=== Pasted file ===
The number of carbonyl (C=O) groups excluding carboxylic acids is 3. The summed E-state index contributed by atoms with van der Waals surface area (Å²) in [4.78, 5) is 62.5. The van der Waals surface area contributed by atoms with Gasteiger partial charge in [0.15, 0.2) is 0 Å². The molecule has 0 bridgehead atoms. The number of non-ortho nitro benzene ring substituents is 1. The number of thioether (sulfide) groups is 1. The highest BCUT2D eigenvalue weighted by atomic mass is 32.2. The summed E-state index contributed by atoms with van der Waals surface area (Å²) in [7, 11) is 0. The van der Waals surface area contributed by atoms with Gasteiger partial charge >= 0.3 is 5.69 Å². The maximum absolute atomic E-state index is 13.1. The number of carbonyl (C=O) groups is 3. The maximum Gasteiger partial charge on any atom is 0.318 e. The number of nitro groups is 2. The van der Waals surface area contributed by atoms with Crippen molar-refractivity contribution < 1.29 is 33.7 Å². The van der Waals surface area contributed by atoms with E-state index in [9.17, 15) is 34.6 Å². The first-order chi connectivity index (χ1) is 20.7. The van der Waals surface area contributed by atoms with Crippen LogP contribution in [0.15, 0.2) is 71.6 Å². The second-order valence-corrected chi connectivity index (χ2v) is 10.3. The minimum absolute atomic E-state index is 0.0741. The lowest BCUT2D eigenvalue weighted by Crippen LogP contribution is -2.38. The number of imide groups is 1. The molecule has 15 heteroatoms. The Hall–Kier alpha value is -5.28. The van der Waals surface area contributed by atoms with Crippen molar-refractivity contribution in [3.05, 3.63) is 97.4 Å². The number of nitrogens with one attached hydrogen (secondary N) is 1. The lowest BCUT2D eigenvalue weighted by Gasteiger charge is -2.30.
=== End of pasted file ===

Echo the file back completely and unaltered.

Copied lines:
The number of carbonyl (C=O) groups excluding carboxylic acids is 3. The summed E-state index contributed by atoms with van der Waals surface area (Å²) in [4.78, 5) is 62.5. The van der Waals surface area contributed by atoms with Gasteiger partial charge in [0.15, 0.2) is 0 Å². The molecule has 0 bridgehead atoms. The number of non-ortho nitro benzene ring substituents is 1. The number of thioether (sulfide) groups is 1. The highest BCUT2D eigenvalue weighted by atomic mass is 32.2. The summed E-state index contributed by atoms with van der Waals surface area (Å²) in [7, 11) is 0. The van der Waals surface area contributed by atoms with Gasteiger partial charge >= 0.3 is 5.69 Å². The maximum absolute atomic E-state index is 13.1. The number of carbonyl (C=O) groups is 3. The maximum Gasteiger partial charge on any atom is 0.318 e. The number of nitro groups is 2. The van der Waals surface area contributed by atoms with Crippen molar-refractivity contribution < 1.29 is 33.7 Å². The van der Waals surface area contributed by atoms with E-state index in [9.17, 15) is 34.6 Å². The first-order chi connectivity index (χ1) is 20.7. The van der Waals surface area contributed by atoms with Crippen LogP contribution in [0.15, 0.2) is 71.6 Å². The second-order valence-corrected chi connectivity index (χ2v) is 10.3. The minimum absolute atomic E-state index is 0.0741. The lowest BCUT2D eigenvalue weighted by Crippen LogP contribution is -2.38. The number of imide groups is 1. The molecule has 15 heteroatoms. The Hall–Kier alpha value is -5.28. The van der Waals surface area contributed by atoms with Crippen molar-refractivity contribution in [3.05, 3.63) is 97.4 Å². The number of nitrogens with one attached hydrogen (secondary N) is 1. The lowest BCUT2D eigenvalue weighted by Gasteiger charge is -2.30.